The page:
David G. Whitten
Phone: (505) 277-5736
Fax: (505) 277-1292
Centennial Engineering Center
Department of Chemical and Biological Engineering
Center for Biomedical Engineering
Postdoctoral. California Institute of Technology Physical Organic Chem, 1965-1966
Ph.D. The Johns Hopkins University Organic Chemistry, 1963
M.A. The Johns Hopkins University Organic Chemistry, 1961
A.B. The Johns Hopkins University Organic Chemistry, 1959
David Whitten has had a long career in academia at the University of North Carolina (Chapel Hill), the University of Rochester and the University of New Mexico. He also spent more than 2 years at Los Alamos before starting a company (QTL Biosystems) with a colleague from Los Alamos. His research is currently focused on conjugated polyelectrolytes and their counterpart small oligomers as antimicrobials and a basis for fluorescent sensors. He continues to study photochemical and photophysical properties of these compounds and materials, a career long aspect of his work.
- 2016, Distinguished Professor, Chemical & Biological Engineering and Department of Chemistry • University of New Mexico, Albuquerque, NM.
- 2005 - Present: Co-Director, Center for Biomedical Engineering • University of New Mexico, Albuquerque, NM.
- 2005 - 2016: Professor, Department of Chemical & Nuclear Engineering and Department of Chemistry • University of New Mexico, Albuquerque, NM.
- 2000 - 2004: Professor, Chemistry and Biochemistry • Arizona State University, Tempe, AZ.
- 2000 - 2005: Cofounder and Chief Technical Officer, QTL Biosystems, LLC.
- 1997-Present: Editor-in-Chief, Langmuir.
- 1995-97: Chair, Department of Chemistry • University of Rochester, Rochester, NY.
- 1995-97: Technical Staff Member, Los Alamos National Laboratory.
- 1989-95: Director, NSF Center for Photoinduced Charge Transfer• University of Rochester, Rochester, NY.
- 1988-91: Chair, Department of Chemistry • University of Rochester, Rochester, NY.
- 1983-97: C. E. Kenneth Mees Professor • University of Rochester, Rochester, NY.
- 1980-83: M. A. Smith Professor • University of North Carolina.
- 1975-76: Vice Chairman, Department of Chemistry •University of North Carolina.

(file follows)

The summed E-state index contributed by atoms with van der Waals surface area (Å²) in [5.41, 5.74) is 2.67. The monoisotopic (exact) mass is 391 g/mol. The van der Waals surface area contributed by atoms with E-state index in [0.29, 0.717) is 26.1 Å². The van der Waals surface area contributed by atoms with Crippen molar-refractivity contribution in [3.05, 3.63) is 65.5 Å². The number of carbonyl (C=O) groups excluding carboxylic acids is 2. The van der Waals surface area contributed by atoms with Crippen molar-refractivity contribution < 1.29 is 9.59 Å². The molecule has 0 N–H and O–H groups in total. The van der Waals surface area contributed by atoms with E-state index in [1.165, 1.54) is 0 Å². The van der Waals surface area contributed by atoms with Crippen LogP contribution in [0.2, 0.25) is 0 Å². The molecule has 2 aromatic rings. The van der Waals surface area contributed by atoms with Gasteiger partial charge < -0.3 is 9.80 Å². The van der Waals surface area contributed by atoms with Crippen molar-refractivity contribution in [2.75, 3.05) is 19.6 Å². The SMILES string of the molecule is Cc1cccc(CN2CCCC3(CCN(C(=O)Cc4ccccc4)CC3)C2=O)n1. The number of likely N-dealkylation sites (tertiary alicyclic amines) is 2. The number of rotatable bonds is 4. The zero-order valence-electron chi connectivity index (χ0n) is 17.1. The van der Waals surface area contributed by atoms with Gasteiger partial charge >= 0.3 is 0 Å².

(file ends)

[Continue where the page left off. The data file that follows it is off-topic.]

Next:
- 1973-80: Professor, Department of Chemistry •University of North Carolina.
- 1973-80: Associate Professor, Department of Chemistry •University of North Carolina.
- 1973-80: Assistant Professor, Department of Chemistry •University of North Carolina.
- Achyuthan K. A., Lu L., Lopez G. P., Whitten D. G., Supramolecular Photochemical Self-Assemblies for Fluorescence “turn on” and “turn off” Assays for Chem-Bio Helices, Photochem. Photobiol. Sci. 2006, 5, 859-868.
- Whitten D. G., Kim O.-K., Lopez, G. P., Achyuthan, K. E. Cooperative Self-Assembly of Cyanines on Carboxymethylamylose and other Anionic Scaffolds, Pure Appl. Chem. 2006, 78, 2313-2323.
- Zeineldin R., Piyasena M. E., Bergstedt T. S., Sklar L. A., Whitten D., Lopez G. P. “Superquenching as a Detector for Microsphere-Based Flow Cytometric Assays” Cytometry, Part A, 2006, 69A, 335-341.
- Kim O.-K., Je J., Jernigan G., Buckley L., Whitten D. Super-Helix Formation Induced by Cyanine J-Aggregates onto Random-Coil Carboxymethyl Amylose as Template, J. Am. Chem. Soc.; 2006; 128(2); 510-516.
- Rininsland F., Xia W., Wittenberg S., Shi X., Stankewicz C., Achyuthan K., McBranch D., Whitten D. “Metal Ion Mediated Polymer Superquenching for Highly Sensitive Detection of Kinase and Phosphatase Activities” Proceedings Natl. Acad. Sci. US, 2004, 101 (43), 15295-15300..
- Kumaraswamy S., Bergstedt T., Shi X., Rininsland F., Kushon S., Xia W., Ley K., Achyuthan K., McBranch D., Whitten D., Fluorescent Conjugated Polymer Superquenching Facilitates Highly Sensitive Detection of Proteases” Proceedings Natl. Acad. Sci. US, 2004, 101 (20), 7511-7515.
- Kushon Stuart A., Bradford Kirsten, Marin Violeta, Suhrada Chris, Armitage Bruce A., McBranch Duncan, Whitten David. Detection of Single Nucleotide Mismatches via Fluorescent Polymer Superquenching., Langmuir (2003), 19(16), 6456-6464.
- Kushon S. A., Ley K. D., Bradford K., Jones R. M., McBranch D., Whitten D. Detection of DNA Hybridization via Fluorescent Polymer Superquenching, Langmuir (2002), 18(20), 7245-7249.
- Lucia L. A., Yui T., Sasai R., Takagi S., Takagi K., Yoshida H., Whitten D. G., Inoue, H. “Enhanced aggregation behavior of antimony (V) porphyrins in polyfluorinated surfactant/clay hybrid microenvironment” J. Phys. Chem. B 2003, 107, 3789-3797.
- Biomedical engineering research practices
- Ethics and scientific writing
- Antimicrobial activity of conjugated polyelectrolytes
- New biosensors based on quenching or enhancement of fluorescence
- Synthesis and study of conjugated oligomeric phenylene ethynylene derivatives
- Center for Biomedical Engineering